New South Wales election: the morning after

A quick and dirty review to an election result that proved surprisingly similar to the one in 2015.

I lack the energy to offer much in the way of a post-mortem at this late hour, except to say this was a remarkably status quo result. The Coalition dropped around 3% on the statewide primary vote, and Labor and the Greens about 1% apiece, so presumably the Coalition landed somewhere between 53% and 54% on the two-party vote. This is a couple of points better than the polls suggested, making this the first election result in a very long time that surprised on the up side for the Coalition (UPDATE: Thanks to NathanA in comments for jogging my memory about Tasmania last year). To a certain extent, that might be explained in terms of the Newspoll, with its Tuesday to Thursday field work period, only picking up part of a final week shift away from Labor – although it doesn’t explain an exit poll that was in line with the two-party result.

The Coalition went into the election needing to restrict its losses to six to retain its majority, and it is only clear that they have lost three. Two of these losses were to Shooters Fishers and Farmers, who had a rather spectacular night in picking up all three of their target seats, with Barwon and Murray joining their existing seat of Orange (I was suggesting the Nationals were more likely to retain Barwon quite late in my election night commentary, but they actually have a very handy lead there). Labor’s only clear gain is Coogee, which they now look to have in the bag, although by a lower than expected margin. It looks like they will fall short in East Hills and Penrith, but I will keep an eye on those all the same. Independent Mathew Dickerson has come close against the Nationals in Dubbo, but he is slightly behind and independents tend to lose ground in late counting.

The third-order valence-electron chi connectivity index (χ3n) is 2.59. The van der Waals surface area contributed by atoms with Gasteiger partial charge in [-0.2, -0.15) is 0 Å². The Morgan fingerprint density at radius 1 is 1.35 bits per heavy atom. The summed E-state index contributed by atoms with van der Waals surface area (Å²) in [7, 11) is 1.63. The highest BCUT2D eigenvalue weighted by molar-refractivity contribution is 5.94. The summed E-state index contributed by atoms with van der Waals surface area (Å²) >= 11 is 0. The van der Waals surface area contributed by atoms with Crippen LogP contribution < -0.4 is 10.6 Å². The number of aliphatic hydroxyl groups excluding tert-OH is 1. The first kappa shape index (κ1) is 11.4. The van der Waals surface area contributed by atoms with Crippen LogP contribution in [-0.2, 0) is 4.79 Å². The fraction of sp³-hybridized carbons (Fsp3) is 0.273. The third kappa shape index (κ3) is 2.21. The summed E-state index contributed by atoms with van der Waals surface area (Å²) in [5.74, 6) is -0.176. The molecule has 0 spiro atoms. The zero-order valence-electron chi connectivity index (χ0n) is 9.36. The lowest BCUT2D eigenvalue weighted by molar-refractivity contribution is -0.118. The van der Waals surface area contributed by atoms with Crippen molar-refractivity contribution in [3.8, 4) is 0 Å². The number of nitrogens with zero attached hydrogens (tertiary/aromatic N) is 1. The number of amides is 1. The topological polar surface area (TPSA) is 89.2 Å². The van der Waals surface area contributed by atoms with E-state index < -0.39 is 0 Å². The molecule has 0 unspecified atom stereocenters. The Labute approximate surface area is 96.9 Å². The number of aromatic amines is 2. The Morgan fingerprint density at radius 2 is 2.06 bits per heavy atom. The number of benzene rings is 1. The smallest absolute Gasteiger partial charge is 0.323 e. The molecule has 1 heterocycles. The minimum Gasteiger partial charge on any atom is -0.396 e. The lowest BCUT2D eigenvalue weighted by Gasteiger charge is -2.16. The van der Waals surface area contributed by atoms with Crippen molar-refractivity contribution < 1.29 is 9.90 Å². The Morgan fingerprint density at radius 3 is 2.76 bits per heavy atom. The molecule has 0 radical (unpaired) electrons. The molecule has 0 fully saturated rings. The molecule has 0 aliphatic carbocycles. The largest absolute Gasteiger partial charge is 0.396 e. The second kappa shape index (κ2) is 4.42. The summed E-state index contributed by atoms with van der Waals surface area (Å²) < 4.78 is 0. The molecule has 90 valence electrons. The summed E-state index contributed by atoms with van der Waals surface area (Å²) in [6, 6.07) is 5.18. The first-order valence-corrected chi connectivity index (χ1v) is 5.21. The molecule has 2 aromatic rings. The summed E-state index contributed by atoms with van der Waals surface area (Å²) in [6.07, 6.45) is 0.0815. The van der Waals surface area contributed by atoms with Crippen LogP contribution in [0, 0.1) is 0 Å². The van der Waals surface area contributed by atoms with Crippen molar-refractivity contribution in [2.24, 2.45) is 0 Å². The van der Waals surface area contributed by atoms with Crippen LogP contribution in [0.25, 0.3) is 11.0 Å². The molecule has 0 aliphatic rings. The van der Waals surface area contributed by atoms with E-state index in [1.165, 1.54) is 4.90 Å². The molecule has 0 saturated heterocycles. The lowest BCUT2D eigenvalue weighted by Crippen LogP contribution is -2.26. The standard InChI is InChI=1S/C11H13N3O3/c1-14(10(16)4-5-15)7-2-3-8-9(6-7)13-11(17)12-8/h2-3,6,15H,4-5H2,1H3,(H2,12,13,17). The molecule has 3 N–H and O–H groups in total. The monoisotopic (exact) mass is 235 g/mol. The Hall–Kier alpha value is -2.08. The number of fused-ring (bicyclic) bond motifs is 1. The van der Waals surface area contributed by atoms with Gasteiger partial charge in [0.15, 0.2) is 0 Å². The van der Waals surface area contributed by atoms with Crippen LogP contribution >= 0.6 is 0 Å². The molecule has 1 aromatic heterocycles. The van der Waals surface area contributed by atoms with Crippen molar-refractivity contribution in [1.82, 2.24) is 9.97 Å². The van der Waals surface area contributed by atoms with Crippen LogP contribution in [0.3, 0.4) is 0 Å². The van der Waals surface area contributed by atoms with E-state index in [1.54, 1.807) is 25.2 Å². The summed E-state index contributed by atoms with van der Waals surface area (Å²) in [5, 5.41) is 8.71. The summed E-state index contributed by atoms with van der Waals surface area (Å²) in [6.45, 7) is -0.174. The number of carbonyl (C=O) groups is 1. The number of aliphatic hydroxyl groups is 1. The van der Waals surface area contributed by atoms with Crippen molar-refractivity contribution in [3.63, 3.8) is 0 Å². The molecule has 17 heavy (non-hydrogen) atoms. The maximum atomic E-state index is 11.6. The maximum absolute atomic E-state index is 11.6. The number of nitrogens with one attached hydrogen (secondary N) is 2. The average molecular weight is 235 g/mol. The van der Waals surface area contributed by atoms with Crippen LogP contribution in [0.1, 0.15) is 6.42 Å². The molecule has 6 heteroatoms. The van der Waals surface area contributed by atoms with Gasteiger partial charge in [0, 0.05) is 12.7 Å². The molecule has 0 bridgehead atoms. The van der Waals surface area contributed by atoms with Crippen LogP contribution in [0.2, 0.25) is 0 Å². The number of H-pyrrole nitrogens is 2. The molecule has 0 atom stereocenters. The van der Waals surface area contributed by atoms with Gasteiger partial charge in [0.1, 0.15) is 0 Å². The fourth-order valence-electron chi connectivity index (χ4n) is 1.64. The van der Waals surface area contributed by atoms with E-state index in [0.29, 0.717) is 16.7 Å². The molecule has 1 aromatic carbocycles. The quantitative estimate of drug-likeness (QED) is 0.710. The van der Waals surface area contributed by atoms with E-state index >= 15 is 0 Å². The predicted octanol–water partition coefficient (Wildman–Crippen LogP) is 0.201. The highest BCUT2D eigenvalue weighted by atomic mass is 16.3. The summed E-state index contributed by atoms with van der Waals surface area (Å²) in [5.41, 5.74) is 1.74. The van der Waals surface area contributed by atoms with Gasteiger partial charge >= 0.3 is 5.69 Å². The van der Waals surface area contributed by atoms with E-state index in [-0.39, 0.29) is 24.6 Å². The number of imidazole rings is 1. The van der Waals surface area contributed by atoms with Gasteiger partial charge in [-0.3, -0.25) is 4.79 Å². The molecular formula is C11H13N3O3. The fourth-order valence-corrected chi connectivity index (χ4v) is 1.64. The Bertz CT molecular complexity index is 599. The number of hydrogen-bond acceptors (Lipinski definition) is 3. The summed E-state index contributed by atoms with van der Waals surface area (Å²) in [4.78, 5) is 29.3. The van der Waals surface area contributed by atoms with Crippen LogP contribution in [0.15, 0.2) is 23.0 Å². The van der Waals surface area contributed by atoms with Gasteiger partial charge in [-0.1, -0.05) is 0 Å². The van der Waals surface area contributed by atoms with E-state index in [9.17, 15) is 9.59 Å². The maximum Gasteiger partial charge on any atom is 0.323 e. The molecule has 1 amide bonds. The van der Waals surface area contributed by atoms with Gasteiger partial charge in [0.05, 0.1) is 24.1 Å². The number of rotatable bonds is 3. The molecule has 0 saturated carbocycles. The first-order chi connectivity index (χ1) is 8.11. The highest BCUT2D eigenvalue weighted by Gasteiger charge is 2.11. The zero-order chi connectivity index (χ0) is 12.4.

The one seat on which I have crunched numbers is Lismore, which is likely but not certain to be lost by the Nationals. The question is whether it will be lost to Labor, who lead the notional two-party candidate, or the Greens, who had an unexpectedly good night despite the drop in their statewide vote, retaining their three existing seats of Balmain, Newtown and Ballina, and being well in the hunt in Lismore to boot. The two-party count has Labor with a lead of 1840, which looks too much for the Nationals to reel in – they should gain about 500 when pre-polls that have thus far been counted only on the primary vote are added, and the 2015 results suggest they will gain a further couple of hundred when absents and postals are added. However, Labor candidate Janelle Saffin holds a lead of just 24.85% to 23.90% over the Greens, and the race to stay ahead at the last exclusion could go either way. If the Greens win, they will certainly get enough preferences from Labor to defeat the Nationals UPDATE: Didn’t have my thinking cap on there – they may very well fail to get enough Labor preferences to do so.

The basic election night count for the Legislative Council accounts for 48.4% of enrolled voters, and only provides specific results for above-the-line votes for seven parties, when an “others” total that lumps together above-the-line votes for all other parties, and below-the-line voters for all and sundry. The only votes identified as informal at this point are those ballot papers that were left entirely blank – less obviously informal votes are presently in the “others” pile. Disregarding that complication, the current numbers show a clear seven quotas for the Coalition, six for Labor, two for the Greens, one apiece for One Nation and Shooters, leaving four to be accounted for.